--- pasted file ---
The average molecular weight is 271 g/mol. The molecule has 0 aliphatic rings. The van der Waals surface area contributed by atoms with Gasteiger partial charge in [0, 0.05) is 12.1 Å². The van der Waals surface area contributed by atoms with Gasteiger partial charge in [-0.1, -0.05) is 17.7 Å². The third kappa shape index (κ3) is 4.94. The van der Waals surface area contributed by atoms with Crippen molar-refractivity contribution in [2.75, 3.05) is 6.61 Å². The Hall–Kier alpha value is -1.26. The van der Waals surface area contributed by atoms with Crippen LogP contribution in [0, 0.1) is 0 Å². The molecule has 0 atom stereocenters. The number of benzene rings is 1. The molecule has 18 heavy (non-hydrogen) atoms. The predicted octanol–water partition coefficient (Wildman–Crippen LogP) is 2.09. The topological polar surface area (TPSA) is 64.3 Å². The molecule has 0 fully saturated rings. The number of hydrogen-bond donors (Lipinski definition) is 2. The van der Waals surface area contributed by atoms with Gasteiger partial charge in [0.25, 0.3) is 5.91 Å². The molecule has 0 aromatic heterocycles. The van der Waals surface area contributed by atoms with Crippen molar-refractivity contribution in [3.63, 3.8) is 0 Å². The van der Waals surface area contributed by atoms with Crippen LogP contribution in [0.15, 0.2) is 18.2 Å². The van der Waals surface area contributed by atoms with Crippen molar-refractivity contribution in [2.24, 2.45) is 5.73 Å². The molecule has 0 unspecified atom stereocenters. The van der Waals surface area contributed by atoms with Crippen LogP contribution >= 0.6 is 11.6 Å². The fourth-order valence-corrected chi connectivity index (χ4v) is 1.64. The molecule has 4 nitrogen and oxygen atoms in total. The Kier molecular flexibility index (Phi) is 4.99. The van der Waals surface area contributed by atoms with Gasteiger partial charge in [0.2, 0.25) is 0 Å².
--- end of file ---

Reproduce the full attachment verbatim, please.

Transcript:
The average molecular weight is 271 g/mol. The molecule has 0 aliphatic rings. The van der Waals surface area contributed by atoms with Gasteiger partial charge in [0, 0.05) is 12.1 Å². The van der Waals surface area contributed by atoms with Gasteiger partial charge in [-0.1, -0.05) is 17.7 Å². The third kappa shape index (κ3) is 4.94. The van der Waals surface area contributed by atoms with Crippen molar-refractivity contribution in [2.75, 3.05) is 6.61 Å². The Hall–Kier alpha value is -1.26. The van der Waals surface area contributed by atoms with Crippen LogP contribution in [0, 0.1) is 0 Å². The molecule has 0 atom stereocenters. The number of benzene rings is 1. The molecule has 18 heavy (non-hydrogen) atoms. The predicted octanol–water partition coefficient (Wildman–Crippen LogP) is 2.09. The topological polar surface area (TPSA) is 64.3 Å². The molecule has 0 fully saturated rings. The number of hydrogen-bond donors (Lipinski definition) is 2. The van der Waals surface area contributed by atoms with Gasteiger partial charge in [0.25, 0.3) is 5.91 Å². The molecule has 0 aromatic heterocycles. The van der Waals surface area contributed by atoms with Crippen molar-refractivity contribution in [3.63, 3.8) is 0 Å². The van der Waals surface area contributed by atoms with Crippen LogP contribution in [0.15, 0.2) is 18.2 Å². The van der Waals surface area contributed by atoms with Crippen molar-refractivity contribution in [2.24, 2.45) is 5.73 Å². The molecule has 0 unspecified atom stereocenters. The van der Waals surface area contributed by atoms with Crippen LogP contribution >= 0.6 is 11.6 Å². The fourth-order valence-corrected chi connectivity index (χ4v) is 1.64. The molecule has 4 nitrogen and oxygen atoms in total. The Kier molecular flexibility index (Phi) is 4.99. The van der Waals surface area contributed by atoms with Gasteiger partial charge in [0.2, 0.25) is 0 Å².